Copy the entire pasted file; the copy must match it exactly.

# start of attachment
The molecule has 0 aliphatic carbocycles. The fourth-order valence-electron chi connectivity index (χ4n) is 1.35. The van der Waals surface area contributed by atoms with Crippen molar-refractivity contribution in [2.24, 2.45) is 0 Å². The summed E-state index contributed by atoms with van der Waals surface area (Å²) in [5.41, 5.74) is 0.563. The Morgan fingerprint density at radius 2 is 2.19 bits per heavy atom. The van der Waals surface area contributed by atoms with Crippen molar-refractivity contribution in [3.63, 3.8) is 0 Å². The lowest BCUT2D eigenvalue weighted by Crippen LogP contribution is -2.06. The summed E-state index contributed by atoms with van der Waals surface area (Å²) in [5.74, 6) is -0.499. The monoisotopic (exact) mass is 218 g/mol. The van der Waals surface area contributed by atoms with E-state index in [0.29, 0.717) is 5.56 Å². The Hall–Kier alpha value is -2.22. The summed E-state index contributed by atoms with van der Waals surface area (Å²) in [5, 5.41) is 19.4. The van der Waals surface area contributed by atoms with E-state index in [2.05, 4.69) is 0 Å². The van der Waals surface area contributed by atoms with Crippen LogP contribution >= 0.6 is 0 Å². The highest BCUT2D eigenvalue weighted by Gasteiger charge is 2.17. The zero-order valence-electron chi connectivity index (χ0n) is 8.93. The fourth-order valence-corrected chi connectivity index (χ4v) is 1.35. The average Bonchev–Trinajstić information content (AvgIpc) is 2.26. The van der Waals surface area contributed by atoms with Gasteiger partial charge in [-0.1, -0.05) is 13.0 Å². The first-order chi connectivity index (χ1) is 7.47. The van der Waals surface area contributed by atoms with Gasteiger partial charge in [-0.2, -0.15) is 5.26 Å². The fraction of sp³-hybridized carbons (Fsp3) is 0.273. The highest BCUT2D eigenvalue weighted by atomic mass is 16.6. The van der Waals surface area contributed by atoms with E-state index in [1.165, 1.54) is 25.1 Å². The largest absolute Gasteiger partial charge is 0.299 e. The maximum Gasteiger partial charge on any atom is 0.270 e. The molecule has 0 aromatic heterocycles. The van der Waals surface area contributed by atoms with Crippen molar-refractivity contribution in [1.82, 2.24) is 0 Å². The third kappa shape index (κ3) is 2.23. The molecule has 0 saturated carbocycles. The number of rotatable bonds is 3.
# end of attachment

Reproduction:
The molecule has 0 aliphatic carbocycles. The fourth-order valence-electron chi connectivity index (χ4n) is 1.35. The van der Waals surface area contributed by atoms with Crippen molar-refractivity contribution in [2.24, 2.45) is 0 Å². The summed E-state index contributed by atoms with van der Waals surface area (Å²) in [5.41, 5.74) is 0.563. The Morgan fingerprint density at radius 2 is 2.19 bits per heavy atom. The van der Waals surface area contributed by atoms with Crippen molar-refractivity contribution in [3.63, 3.8) is 0 Å². The lowest BCUT2D eigenvalue weighted by Crippen LogP contribution is -2.06. The summed E-state index contributed by atoms with van der Waals surface area (Å²) in [5.74, 6) is -0.499. The monoisotopic (exact) mass is 218 g/mol. The van der Waals surface area contributed by atoms with E-state index in [0.29, 0.717) is 5.56 Å². The Hall–Kier alpha value is -2.22. The summed E-state index contributed by atoms with van der Waals surface area (Å²) in [5, 5.41) is 19.4. The van der Waals surface area contributed by atoms with E-state index in [2.05, 4.69) is 0 Å². The van der Waals surface area contributed by atoms with Crippen LogP contribution >= 0.6 is 0 Å². The highest BCUT2D eigenvalue weighted by Gasteiger charge is 2.17. The zero-order valence-electron chi connectivity index (χ0n) is 8.93. The fourth-order valence-corrected chi connectivity index (χ4v) is 1.35. The average Bonchev–Trinajstić information content (AvgIpc) is 2.26. The van der Waals surface area contributed by atoms with Gasteiger partial charge in [-0.1, -0.05) is 13.0 Å². The first-order chi connectivity index (χ1) is 7.47. The van der Waals surface area contributed by atoms with Gasteiger partial charge in [-0.2, -0.15) is 5.26 Å². The fraction of sp³-hybridized carbons (Fsp3) is 0.273. The highest BCUT2D eigenvalue weighted by atomic mass is 16.6. The van der Waals surface area contributed by atoms with E-state index in [1.165, 1.54) is 25.1 Å². The largest absolute Gasteiger partial charge is 0.299 e. The maximum Gasteiger partial charge on any atom is 0.270 e. The molecule has 0 aromatic heterocycles. The van der Waals surface area contributed by atoms with Crippen molar-refractivity contribution in [1.82, 2.24) is 0 Å². The third kappa shape index (κ3) is 2.23. The molecule has 0 saturated carbocycles. The number of rotatable bonds is 3.